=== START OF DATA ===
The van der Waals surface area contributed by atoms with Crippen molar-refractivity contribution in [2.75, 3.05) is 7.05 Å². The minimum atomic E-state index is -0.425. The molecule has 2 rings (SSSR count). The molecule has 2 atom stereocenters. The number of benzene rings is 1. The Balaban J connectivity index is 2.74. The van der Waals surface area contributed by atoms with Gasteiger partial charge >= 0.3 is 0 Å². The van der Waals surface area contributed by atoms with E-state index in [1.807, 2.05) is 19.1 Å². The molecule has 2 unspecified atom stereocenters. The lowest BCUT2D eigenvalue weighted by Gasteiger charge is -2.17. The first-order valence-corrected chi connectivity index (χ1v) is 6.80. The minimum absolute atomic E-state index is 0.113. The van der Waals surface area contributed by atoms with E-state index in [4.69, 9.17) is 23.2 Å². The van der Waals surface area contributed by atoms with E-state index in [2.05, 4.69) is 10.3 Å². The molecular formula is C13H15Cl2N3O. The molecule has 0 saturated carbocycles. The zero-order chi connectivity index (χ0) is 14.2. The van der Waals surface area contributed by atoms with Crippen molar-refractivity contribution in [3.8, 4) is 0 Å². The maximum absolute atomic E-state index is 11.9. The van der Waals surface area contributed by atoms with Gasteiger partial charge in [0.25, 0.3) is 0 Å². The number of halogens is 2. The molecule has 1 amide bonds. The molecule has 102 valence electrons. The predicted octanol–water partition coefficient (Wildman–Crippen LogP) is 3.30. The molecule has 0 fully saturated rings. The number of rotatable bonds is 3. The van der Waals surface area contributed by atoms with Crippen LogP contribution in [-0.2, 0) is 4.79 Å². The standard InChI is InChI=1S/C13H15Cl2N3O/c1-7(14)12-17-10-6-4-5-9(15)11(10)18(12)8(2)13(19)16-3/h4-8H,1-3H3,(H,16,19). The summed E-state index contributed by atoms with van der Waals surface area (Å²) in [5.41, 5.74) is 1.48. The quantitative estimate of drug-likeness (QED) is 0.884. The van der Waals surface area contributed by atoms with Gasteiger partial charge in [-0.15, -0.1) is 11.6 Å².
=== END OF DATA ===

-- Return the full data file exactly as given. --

The van der Waals surface area contributed by atoms with Crippen molar-refractivity contribution in [2.75, 3.05) is 7.05 Å². The minimum atomic E-state index is -0.425. The molecule has 2 rings (SSSR count). The molecule has 2 atom stereocenters. The number of benzene rings is 1. The Balaban J connectivity index is 2.74. The van der Waals surface area contributed by atoms with Gasteiger partial charge >= 0.3 is 0 Å². The van der Waals surface area contributed by atoms with E-state index in [1.807, 2.05) is 19.1 Å². The molecule has 2 unspecified atom stereocenters. The lowest BCUT2D eigenvalue weighted by Gasteiger charge is -2.17. The first-order valence-corrected chi connectivity index (χ1v) is 6.80. The minimum absolute atomic E-state index is 0.113. The van der Waals surface area contributed by atoms with E-state index in [4.69, 9.17) is 23.2 Å². The van der Waals surface area contributed by atoms with E-state index in [2.05, 4.69) is 10.3 Å². The molecular formula is C13H15Cl2N3O. The molecule has 0 saturated carbocycles. The zero-order chi connectivity index (χ0) is 14.2. The van der Waals surface area contributed by atoms with Crippen molar-refractivity contribution in [3.8, 4) is 0 Å². The maximum absolute atomic E-state index is 11.9. The van der Waals surface area contributed by atoms with Gasteiger partial charge in [0.25, 0.3) is 0 Å². The number of halogens is 2. The molecule has 1 amide bonds. The molecule has 102 valence electrons. The predicted octanol–water partition coefficient (Wildman–Crippen LogP) is 3.30. The molecule has 0 fully saturated rings. The number of rotatable bonds is 3. The van der Waals surface area contributed by atoms with Crippen LogP contribution in [-0.2, 0) is 4.79 Å². The standard InChI is InChI=1S/C13H15Cl2N3O/c1-7(14)12-17-10-6-4-5-9(15)11(10)18(12)8(2)13(19)16-3/h4-8H,1-3H3,(H,16,19). The summed E-state index contributed by atoms with van der Waals surface area (Å²) in [5.41, 5.74) is 1.48. The quantitative estimate of drug-likeness (QED) is 0.884. The van der Waals surface area contributed by atoms with Gasteiger partial charge in [-0.15, -0.1) is 11.6 Å².